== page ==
Rodney Reed's Appeals: Key Players
Ignored witnesses, “irrelevant” evidence, and more from two decades of appeals

Brant Bingamon, Nov. 15, 2019

The Family of Rodney Reed Keeps His Story Alive
The Family of Rodney Reed Keeps His Story Alive
At rallies and in media appearances, Sandra and Rodrick Reed are the public face of the cause

Brant Bingamon, Nov. 15, 2019

More Death Watch
Death Watch: Without Intervention, Travis Runnels Will Be the Ninth Texan Executed in 2019
Death Watch: Without Intervention, Travis Runnels Will Be the Ninth Texan Executed in 2019
A troubled life, a dishonest witness, a “changed man”

Brant Bingamon, Dec. 6, 2019

Death Watch: No Chaplain Needed Now in Murphy Case
Death Watch: No Chaplain Needed Now in Murphy Case
Texas Seven member faces execution on Nov. 13 for a second time

Brant Bingamon, Nov. 8, 2019

More by Brant Bingamon
BREAKING: Rodney Reed Granted Stay of Execution
BREAKING: Rodney Reed Granted Stay of Execution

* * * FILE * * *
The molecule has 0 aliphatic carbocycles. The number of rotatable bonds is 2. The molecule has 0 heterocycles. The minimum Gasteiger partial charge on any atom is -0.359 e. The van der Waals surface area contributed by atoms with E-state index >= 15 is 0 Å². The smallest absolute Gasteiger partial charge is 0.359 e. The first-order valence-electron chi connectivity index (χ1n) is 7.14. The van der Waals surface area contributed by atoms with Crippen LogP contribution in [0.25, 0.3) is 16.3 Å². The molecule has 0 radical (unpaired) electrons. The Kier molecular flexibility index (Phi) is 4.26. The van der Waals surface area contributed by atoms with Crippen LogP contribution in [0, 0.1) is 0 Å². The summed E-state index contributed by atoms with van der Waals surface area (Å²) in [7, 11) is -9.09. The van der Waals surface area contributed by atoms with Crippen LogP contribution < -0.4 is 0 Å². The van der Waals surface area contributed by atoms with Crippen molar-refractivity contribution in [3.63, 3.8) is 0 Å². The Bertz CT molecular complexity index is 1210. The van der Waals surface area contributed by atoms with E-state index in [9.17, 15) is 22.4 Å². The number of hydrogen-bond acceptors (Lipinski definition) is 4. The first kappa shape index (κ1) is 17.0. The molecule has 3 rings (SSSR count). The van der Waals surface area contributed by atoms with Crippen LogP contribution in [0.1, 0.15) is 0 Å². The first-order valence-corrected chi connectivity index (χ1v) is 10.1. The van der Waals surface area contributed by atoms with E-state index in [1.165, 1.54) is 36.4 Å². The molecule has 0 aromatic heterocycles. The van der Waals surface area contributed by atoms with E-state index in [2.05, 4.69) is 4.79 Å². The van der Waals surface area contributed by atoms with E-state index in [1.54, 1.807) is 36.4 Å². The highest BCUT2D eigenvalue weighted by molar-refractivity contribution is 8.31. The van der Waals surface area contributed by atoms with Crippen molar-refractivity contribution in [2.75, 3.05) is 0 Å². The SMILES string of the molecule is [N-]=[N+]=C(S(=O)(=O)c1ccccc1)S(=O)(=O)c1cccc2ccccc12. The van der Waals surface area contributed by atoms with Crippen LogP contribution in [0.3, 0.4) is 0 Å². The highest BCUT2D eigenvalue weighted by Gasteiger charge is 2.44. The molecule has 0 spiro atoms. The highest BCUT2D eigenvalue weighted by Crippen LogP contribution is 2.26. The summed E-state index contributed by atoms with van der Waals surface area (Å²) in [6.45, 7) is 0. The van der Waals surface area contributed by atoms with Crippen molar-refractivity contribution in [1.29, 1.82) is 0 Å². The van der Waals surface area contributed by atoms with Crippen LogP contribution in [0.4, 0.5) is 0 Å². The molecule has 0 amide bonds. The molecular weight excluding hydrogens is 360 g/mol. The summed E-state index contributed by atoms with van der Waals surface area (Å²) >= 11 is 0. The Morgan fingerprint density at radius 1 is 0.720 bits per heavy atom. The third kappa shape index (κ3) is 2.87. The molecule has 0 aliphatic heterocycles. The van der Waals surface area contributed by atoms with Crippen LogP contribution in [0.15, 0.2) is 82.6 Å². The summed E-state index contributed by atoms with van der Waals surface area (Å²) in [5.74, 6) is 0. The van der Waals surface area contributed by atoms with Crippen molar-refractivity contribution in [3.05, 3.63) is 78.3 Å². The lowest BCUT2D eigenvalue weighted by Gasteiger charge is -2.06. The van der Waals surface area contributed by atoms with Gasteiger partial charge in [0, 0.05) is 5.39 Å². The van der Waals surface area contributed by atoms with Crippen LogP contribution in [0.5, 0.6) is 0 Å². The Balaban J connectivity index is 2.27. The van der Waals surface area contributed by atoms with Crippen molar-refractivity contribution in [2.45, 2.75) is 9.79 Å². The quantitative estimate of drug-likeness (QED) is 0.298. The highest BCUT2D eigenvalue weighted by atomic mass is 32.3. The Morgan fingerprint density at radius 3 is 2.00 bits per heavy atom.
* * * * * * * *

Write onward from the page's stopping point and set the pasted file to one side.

Citing new evidence, CCA remands case to Bastrop trial court

Nov. 15, 2019

As Millions Demand Justice, Texas Prepares to Take Rodney Reed's Life
As Millions Demand Justice, Texas Prepares to Take Rodney Reed's Life
Looking back at a long road of injustice for the death row inmate

Nov. 15, 2019

KEYWORDS FOR THIS STORY

Rodney Reed, Death Watch, Texas Court of Criminal Appeals, Texas Board of Pardons and Paroles, Greg Abbott, Andrew MacRae, Doug Shaver, Stacey Stites, Jimmy Fennell, Bryce Benjet, Innocence Project, Arthur Snow Jr., Rodrick Reed, Sandra Reed

MORE IN THE ARCHIVES
NEWSLETTERS
One click gets you all the newsletters listed below

Breaking news, arts coverage, and daily events

Can't keep up with happenings around town? We can help.

Austin's queerest news and events

Updates for SXSW 2019

All questions answered (satisfaction not guaranteed)

Information is power. Support the free press, so we can support Austin.   Support the Chronicle